But it's not the real story.
The real story is Google is consolidating control of the online space, a theme that unites most of the day's big Internet stories.
Google is the Internet's sole superpower.
The strength of Google does not lie in its executives -- both Mayer and de Castro came from Google. It lies in Google's infrastructure, which cloud analytics firm Deepfield estimated last year now handles one-quarter of the Internet's entire traffic.
Thus, when Google decides to do something, such as buying Nest (which its Google Ventures had backed) for $3.2 billion, an "Internet of Things" that once seemed trivial suddenly becomes very real.
When Google chooses not to do something, such as local news, nothing a competitor tries will succeed -- as AOL (AOL) has proven with its Patch sites, which it passed on to the "special situations" experts Hale Global in a joint venture.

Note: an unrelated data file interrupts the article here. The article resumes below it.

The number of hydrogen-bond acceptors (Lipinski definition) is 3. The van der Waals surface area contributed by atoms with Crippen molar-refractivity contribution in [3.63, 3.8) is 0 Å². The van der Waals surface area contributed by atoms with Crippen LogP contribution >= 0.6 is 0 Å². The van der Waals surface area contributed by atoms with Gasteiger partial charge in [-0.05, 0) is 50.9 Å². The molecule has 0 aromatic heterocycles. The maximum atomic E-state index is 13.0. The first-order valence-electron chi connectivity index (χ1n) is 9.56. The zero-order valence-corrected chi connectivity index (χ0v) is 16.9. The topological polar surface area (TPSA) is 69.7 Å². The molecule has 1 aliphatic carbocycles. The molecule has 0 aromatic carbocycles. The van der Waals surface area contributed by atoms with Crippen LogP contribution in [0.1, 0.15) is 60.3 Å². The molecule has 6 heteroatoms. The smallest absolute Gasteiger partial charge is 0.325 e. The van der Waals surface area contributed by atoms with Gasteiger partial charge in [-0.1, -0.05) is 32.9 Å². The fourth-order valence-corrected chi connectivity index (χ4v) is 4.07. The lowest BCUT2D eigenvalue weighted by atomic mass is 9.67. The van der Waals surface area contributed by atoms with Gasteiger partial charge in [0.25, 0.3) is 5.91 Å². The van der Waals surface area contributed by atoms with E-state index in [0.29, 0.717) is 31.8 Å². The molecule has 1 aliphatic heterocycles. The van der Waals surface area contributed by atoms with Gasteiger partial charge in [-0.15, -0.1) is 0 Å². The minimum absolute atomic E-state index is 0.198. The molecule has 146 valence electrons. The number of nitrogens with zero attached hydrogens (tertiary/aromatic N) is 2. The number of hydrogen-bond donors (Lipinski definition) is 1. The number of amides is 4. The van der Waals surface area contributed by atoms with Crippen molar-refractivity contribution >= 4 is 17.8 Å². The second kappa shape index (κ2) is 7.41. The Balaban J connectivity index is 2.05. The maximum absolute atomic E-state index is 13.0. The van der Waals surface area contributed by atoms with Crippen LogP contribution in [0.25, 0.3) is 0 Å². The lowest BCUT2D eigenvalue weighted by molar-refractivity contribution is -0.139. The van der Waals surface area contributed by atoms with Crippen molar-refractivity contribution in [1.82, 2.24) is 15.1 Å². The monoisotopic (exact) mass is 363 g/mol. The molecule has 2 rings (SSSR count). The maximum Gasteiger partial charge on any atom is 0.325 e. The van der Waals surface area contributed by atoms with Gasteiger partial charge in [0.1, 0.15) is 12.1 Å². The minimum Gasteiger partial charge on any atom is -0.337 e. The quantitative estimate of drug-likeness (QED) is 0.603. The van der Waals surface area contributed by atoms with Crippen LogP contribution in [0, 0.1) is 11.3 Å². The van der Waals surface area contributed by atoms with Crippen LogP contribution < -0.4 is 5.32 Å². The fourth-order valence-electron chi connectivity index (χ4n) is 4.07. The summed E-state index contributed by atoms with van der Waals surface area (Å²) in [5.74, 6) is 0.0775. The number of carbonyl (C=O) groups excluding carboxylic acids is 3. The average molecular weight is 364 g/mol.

Google's power may be behind the muted response to the U.S. Court of Appeals' ruling against net neutrality. Even if cable and phone carriers try to strangle Internet content and charging it for carriage, Google Fiber -- and Google's vast fiber network -- can stand against it.
It's an example of what Larry Lessig called "West Coast Law" -- rules encoded in software and enforced through hardware trumping the East Coast Law written by policymakers.
The problem at Yahoo! is not that its executives can't execute. It's that they lack the scale and infrastructure to compete. Yahoo!'s display ad business competes directly with Google's own ad business and can't handle the continual price erosion of online advertising's increased scale -- scale Google creates daily.